"He would patiently explain to me that they did not want to be in their cages but that we put them there so that little boys like me could see up close what they look like, how they move and what sounds they make. Grandpa explained to me that this was a deal we humans made with the wild animals of the world. We capture and display some of them so that people would feel something for them and protect the wild animals that were not in cages. I asked grandpa if he thought the deal was fair. He thought and said, 'It's a good deal for us, and not such a good deal for them.' I still think grandpa was right."
Amazing . . .
You can check out the full piece here.
The folks in our Regulatory Testing Division are pretty smart, I must say. They spend their entire lives neck deep in scientific papers that would squash the brains of most normal people, so to say that they’re a pretty serious lot is like saying Barry Bonds is kind of good at baseball. So imagine my surprise when I found out about their latest little stunt. Granted, it’s hard to make anything containing words like toxicogenomics and bioinformatics even the least bit fun, but I think they pulled it off here.
Yesterday, PETA sent these little alarm clocks to members of the Interagency Coordinating Committee on the Validation of Alternative Methods—the folks charged with helping streamline the validation and use of modern non-animal testing methods—to remind them that an animal dies every two seconds of every day in a US government mandated toxicity test, and to push them to do their job by helping to implement—not block—alternatives to animal testing.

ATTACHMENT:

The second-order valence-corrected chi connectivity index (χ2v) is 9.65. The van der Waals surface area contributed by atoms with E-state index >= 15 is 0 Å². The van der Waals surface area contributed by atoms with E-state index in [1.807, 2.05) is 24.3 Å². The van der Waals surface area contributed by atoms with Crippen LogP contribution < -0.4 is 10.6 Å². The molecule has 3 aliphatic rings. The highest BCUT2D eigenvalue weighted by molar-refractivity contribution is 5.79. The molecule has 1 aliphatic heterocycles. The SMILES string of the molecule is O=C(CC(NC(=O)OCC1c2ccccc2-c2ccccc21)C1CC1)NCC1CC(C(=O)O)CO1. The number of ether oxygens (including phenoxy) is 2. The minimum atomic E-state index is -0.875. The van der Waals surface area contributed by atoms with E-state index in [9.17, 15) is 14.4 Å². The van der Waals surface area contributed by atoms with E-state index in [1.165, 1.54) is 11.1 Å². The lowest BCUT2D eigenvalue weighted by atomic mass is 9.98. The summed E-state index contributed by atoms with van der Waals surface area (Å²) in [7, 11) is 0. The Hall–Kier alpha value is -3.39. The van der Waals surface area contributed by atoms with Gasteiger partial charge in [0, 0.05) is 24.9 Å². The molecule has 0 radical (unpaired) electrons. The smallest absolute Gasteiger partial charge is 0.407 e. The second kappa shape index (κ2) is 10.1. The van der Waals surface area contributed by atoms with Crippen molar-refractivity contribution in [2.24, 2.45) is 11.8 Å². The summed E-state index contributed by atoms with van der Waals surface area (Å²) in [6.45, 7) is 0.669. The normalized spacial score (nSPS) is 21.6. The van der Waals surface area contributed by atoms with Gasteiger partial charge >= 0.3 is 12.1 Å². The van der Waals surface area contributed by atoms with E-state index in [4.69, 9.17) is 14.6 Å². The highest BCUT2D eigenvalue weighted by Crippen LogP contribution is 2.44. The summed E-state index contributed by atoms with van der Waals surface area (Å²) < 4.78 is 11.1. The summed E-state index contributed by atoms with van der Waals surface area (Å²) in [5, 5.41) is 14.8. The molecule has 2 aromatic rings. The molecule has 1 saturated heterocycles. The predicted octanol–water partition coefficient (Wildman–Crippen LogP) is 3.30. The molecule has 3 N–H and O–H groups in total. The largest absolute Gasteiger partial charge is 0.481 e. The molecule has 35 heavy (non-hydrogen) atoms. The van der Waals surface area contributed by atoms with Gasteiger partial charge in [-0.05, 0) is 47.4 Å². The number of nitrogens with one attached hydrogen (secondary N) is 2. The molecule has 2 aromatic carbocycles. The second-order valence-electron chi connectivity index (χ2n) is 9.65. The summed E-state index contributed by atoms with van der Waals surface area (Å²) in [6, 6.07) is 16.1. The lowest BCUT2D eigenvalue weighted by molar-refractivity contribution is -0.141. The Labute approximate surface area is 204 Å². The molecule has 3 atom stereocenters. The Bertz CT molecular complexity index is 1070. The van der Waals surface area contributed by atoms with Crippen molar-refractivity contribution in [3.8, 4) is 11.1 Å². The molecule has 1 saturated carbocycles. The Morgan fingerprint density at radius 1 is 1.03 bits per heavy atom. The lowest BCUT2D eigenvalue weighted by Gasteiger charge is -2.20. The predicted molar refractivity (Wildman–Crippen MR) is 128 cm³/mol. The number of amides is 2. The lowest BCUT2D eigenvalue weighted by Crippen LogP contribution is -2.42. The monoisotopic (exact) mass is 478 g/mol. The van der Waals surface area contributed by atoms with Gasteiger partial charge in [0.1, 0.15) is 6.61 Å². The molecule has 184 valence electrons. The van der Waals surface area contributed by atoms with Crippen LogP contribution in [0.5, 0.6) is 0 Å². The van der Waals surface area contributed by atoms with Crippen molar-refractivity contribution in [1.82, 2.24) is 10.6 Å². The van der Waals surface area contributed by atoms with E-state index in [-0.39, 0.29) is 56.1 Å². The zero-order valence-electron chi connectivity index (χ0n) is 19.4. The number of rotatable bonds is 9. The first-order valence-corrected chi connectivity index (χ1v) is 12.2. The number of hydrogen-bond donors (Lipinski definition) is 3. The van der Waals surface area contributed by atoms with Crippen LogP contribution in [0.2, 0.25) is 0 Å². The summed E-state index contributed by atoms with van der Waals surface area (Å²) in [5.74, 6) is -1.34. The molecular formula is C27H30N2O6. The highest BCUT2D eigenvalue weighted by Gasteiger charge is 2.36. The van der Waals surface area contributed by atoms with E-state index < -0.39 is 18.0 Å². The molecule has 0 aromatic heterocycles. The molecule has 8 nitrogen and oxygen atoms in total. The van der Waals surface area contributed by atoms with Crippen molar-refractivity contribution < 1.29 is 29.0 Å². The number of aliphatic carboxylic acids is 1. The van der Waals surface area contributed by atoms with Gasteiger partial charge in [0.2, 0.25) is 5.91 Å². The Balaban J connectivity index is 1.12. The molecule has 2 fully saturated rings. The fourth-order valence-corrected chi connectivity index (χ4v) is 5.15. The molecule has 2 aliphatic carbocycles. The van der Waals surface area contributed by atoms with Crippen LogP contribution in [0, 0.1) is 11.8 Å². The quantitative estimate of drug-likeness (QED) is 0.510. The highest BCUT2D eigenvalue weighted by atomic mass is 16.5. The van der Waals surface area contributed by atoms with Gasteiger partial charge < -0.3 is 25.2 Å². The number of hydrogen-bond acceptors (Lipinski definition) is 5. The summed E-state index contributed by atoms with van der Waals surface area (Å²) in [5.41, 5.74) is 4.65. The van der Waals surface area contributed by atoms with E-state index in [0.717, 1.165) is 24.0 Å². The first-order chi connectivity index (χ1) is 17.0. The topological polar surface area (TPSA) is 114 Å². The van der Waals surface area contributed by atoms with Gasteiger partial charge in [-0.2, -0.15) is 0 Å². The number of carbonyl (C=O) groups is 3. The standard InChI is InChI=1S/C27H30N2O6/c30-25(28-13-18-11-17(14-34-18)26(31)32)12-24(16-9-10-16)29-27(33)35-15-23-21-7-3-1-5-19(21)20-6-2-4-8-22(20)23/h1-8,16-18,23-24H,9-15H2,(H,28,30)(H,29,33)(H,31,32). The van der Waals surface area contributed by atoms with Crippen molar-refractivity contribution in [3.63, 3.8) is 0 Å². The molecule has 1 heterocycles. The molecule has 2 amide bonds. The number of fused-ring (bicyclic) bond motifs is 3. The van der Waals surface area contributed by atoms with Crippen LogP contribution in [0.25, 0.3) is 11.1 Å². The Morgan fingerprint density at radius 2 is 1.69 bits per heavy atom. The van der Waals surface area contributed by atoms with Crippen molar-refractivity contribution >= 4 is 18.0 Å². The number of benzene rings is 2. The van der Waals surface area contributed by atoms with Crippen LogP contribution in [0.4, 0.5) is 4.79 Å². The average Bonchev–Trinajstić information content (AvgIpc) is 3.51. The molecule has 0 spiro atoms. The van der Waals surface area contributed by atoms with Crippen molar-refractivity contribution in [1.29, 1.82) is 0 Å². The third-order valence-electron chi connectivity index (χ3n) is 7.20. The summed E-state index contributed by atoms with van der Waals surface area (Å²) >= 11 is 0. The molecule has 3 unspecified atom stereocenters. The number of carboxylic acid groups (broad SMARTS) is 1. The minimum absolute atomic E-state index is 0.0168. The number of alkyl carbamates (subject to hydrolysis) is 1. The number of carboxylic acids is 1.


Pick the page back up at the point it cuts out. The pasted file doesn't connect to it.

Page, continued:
Check out the letter they sent with the clocks here.
"As an Anaheim Duck, I hate to see real ducks tortured so that a handful of wealthy chefs can serve their diseased organs. Please uphold this compassionate law."
If you live in Chicago, please take a moment to follow Scott's compassionate example, and sign a petition to the Chicago City Council here. It takes, like, 15 seconds, and it will make a huge difference for the ducks and geese who have pipes rammed down their throats so that the aforementioned industry lobbyists can make a few bucks.
you have a general question for PETA and would like a response, please e-mail Info@peta.org. If you need to report cruelty to
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Almost all of us grew up eating meat, wearing leather, and going to circuses and zoos. We never considered the impact of these actions on the animals involved. For whatever reason, you are now asking the question: Why should animals have rights? Read more.